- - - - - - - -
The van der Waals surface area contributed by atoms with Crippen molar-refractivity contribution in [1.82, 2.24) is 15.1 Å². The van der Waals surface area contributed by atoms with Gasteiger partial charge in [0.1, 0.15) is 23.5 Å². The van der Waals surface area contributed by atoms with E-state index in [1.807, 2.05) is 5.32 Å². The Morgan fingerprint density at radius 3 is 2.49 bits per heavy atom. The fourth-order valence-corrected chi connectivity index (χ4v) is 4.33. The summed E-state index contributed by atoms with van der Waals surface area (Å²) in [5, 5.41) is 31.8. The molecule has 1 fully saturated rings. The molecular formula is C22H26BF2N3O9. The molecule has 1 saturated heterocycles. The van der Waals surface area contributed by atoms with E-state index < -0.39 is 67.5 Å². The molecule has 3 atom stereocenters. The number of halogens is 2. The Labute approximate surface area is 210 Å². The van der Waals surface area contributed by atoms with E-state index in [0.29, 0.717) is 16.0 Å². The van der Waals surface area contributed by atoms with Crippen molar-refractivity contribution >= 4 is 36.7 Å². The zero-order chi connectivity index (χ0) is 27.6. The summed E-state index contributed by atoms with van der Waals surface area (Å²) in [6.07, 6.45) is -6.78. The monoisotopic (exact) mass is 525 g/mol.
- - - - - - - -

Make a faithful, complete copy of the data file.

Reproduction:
The van der Waals surface area contributed by atoms with Crippen molar-refractivity contribution in [1.82, 2.24) is 15.1 Å². The van der Waals surface area contributed by atoms with Gasteiger partial charge in [0.1, 0.15) is 23.5 Å². The van der Waals surface area contributed by atoms with E-state index in [1.807, 2.05) is 5.32 Å². The Morgan fingerprint density at radius 3 is 2.49 bits per heavy atom. The fourth-order valence-corrected chi connectivity index (χ4v) is 4.33. The summed E-state index contributed by atoms with van der Waals surface area (Å²) in [5, 5.41) is 31.8. The molecule has 1 fully saturated rings. The molecular formula is C22H26BF2N3O9. The molecule has 1 saturated heterocycles. The van der Waals surface area contributed by atoms with E-state index < -0.39 is 67.5 Å². The molecule has 3 atom stereocenters. The number of halogens is 2. The Labute approximate surface area is 210 Å². The van der Waals surface area contributed by atoms with E-state index in [0.29, 0.717) is 16.0 Å². The van der Waals surface area contributed by atoms with Crippen molar-refractivity contribution >= 4 is 36.7 Å². The zero-order chi connectivity index (χ0) is 27.6. The summed E-state index contributed by atoms with van der Waals surface area (Å²) in [6.07, 6.45) is -6.78. The monoisotopic (exact) mass is 525 g/mol.